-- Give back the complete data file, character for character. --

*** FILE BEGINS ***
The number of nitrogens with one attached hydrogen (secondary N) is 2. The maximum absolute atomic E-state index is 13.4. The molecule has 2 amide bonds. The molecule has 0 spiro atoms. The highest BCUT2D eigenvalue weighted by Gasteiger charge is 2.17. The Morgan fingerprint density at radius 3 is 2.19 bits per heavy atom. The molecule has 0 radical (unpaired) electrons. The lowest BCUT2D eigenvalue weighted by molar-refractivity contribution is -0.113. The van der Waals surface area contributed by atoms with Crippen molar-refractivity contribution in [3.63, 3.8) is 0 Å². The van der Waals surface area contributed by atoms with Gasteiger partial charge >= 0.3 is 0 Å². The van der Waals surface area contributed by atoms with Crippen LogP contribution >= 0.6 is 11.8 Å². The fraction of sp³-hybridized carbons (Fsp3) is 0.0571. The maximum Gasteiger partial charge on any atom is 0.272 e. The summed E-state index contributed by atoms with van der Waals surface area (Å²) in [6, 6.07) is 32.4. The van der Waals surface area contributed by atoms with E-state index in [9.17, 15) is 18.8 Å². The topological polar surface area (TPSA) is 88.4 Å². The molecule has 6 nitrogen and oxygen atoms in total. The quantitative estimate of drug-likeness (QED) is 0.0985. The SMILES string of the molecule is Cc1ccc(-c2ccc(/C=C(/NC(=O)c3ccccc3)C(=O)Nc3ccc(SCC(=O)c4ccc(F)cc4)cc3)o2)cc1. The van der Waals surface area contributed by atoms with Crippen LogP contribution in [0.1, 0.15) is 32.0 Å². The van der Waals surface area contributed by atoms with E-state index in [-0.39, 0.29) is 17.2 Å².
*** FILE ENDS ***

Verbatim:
The number of nitrogens with one attached hydrogen (secondary N) is 2. The maximum absolute atomic E-state index is 13.4. The molecule has 2 amide bonds. The molecule has 0 spiro atoms. The highest BCUT2D eigenvalue weighted by Gasteiger charge is 2.17. The Morgan fingerprint density at radius 3 is 2.19 bits per heavy atom. The molecule has 0 radical (unpaired) electrons. The lowest BCUT2D eigenvalue weighted by molar-refractivity contribution is -0.113. The van der Waals surface area contributed by atoms with Crippen molar-refractivity contribution in [3.63, 3.8) is 0 Å². The van der Waals surface area contributed by atoms with Gasteiger partial charge >= 0.3 is 0 Å². The van der Waals surface area contributed by atoms with Crippen LogP contribution >= 0.6 is 11.8 Å². The fraction of sp³-hybridized carbons (Fsp3) is 0.0571. The maximum Gasteiger partial charge on any atom is 0.272 e. The summed E-state index contributed by atoms with van der Waals surface area (Å²) in [6, 6.07) is 32.4. The van der Waals surface area contributed by atoms with E-state index in [9.17, 15) is 18.8 Å². The topological polar surface area (TPSA) is 88.4 Å². The molecule has 6 nitrogen and oxygen atoms in total. The quantitative estimate of drug-likeness (QED) is 0.0985. The SMILES string of the molecule is Cc1ccc(-c2ccc(/C=C(/NC(=O)c3ccccc3)C(=O)Nc3ccc(SCC(=O)c4ccc(F)cc4)cc3)o2)cc1. The van der Waals surface area contributed by atoms with Crippen LogP contribution in [0.1, 0.15) is 32.0 Å². The van der Waals surface area contributed by atoms with E-state index in [-0.39, 0.29) is 17.2 Å².